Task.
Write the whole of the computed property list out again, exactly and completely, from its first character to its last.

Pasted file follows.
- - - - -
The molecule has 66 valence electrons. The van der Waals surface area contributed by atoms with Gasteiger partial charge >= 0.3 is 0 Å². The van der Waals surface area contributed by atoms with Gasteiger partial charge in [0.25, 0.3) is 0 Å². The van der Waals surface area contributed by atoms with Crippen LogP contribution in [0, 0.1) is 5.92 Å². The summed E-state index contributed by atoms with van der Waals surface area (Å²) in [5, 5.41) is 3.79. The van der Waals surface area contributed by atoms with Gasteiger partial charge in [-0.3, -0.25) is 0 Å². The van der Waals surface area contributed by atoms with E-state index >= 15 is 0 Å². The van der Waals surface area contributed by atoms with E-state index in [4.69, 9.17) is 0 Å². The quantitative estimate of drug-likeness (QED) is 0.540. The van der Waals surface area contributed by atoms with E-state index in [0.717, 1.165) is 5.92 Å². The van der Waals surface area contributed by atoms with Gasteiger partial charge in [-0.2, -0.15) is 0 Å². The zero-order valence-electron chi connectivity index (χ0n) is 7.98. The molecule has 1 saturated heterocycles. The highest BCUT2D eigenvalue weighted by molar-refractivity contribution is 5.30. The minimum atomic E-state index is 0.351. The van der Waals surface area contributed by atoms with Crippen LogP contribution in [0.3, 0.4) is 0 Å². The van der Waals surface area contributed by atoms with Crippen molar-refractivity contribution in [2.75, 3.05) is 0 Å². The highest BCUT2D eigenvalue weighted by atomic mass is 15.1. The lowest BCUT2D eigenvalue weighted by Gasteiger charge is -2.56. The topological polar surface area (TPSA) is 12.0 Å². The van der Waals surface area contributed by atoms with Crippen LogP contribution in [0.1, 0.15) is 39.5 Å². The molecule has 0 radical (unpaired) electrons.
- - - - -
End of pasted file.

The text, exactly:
The molecule has 66 valence electrons. The van der Waals surface area contributed by atoms with Gasteiger partial charge >= 0.3 is 0 Å². The van der Waals surface area contributed by atoms with Gasteiger partial charge in [0.25, 0.3) is 0 Å². The van der Waals surface area contributed by atoms with Crippen LogP contribution in [0, 0.1) is 5.92 Å². The summed E-state index contributed by atoms with van der Waals surface area (Å²) in [5, 5.41) is 3.79. The van der Waals surface area contributed by atoms with Gasteiger partial charge in [-0.3, -0.25) is 0 Å². The van der Waals surface area contributed by atoms with E-state index >= 15 is 0 Å². The van der Waals surface area contributed by atoms with E-state index in [4.69, 9.17) is 0 Å². The quantitative estimate of drug-likeness (QED) is 0.540. The van der Waals surface area contributed by atoms with E-state index in [0.717, 1.165) is 5.92 Å². The van der Waals surface area contributed by atoms with Gasteiger partial charge in [-0.2, -0.15) is 0 Å². The zero-order valence-electron chi connectivity index (χ0n) is 7.98. The molecule has 1 saturated heterocycles. The highest BCUT2D eigenvalue weighted by molar-refractivity contribution is 5.30. The minimum atomic E-state index is 0.351. The van der Waals surface area contributed by atoms with Crippen LogP contribution in [0.3, 0.4) is 0 Å². The van der Waals surface area contributed by atoms with Crippen molar-refractivity contribution in [2.75, 3.05) is 0 Å². The highest BCUT2D eigenvalue weighted by atomic mass is 15.1. The lowest BCUT2D eigenvalue weighted by Gasteiger charge is -2.56. The topological polar surface area (TPSA) is 12.0 Å². The van der Waals surface area contributed by atoms with Crippen LogP contribution in [0.1, 0.15) is 39.5 Å². The molecule has 0 radical (unpaired) electrons.